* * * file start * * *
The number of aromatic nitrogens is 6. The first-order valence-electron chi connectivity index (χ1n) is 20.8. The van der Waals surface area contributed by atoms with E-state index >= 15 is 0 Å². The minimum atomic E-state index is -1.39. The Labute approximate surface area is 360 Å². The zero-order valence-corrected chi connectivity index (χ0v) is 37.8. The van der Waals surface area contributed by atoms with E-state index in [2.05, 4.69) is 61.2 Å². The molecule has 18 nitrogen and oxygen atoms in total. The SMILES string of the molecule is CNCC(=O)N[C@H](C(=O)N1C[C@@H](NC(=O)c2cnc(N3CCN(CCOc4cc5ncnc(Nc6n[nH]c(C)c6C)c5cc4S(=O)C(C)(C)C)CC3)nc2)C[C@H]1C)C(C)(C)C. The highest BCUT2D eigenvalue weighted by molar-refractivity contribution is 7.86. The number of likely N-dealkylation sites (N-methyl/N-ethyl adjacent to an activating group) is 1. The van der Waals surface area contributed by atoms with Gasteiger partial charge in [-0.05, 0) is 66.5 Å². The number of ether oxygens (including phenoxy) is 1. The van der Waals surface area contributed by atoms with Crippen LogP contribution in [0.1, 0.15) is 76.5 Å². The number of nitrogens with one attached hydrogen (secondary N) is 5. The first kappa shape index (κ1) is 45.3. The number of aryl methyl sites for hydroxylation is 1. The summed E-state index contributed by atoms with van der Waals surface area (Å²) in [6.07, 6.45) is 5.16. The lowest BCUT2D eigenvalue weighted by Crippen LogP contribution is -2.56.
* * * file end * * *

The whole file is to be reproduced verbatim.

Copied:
The number of aromatic nitrogens is 6. The first-order valence-electron chi connectivity index (χ1n) is 20.8. The van der Waals surface area contributed by atoms with E-state index >= 15 is 0 Å². The minimum atomic E-state index is -1.39. The Labute approximate surface area is 360 Å². The zero-order valence-corrected chi connectivity index (χ0v) is 37.8. The van der Waals surface area contributed by atoms with E-state index in [2.05, 4.69) is 61.2 Å². The molecule has 18 nitrogen and oxygen atoms in total. The SMILES string of the molecule is CNCC(=O)N[C@H](C(=O)N1C[C@@H](NC(=O)c2cnc(N3CCN(CCOc4cc5ncnc(Nc6n[nH]c(C)c6C)c5cc4S(=O)C(C)(C)C)CC3)nc2)C[C@H]1C)C(C)(C)C. The highest BCUT2D eigenvalue weighted by molar-refractivity contribution is 7.86. The number of likely N-dealkylation sites (N-methyl/N-ethyl adjacent to an activating group) is 1. The van der Waals surface area contributed by atoms with Gasteiger partial charge in [-0.05, 0) is 66.5 Å². The number of ether oxygens (including phenoxy) is 1. The van der Waals surface area contributed by atoms with Crippen LogP contribution in [0.1, 0.15) is 76.5 Å². The number of nitrogens with one attached hydrogen (secondary N) is 5. The first kappa shape index (κ1) is 45.3. The number of aryl methyl sites for hydroxylation is 1. The summed E-state index contributed by atoms with van der Waals surface area (Å²) in [6.07, 6.45) is 5.16. The lowest BCUT2D eigenvalue weighted by Crippen LogP contribution is -2.56.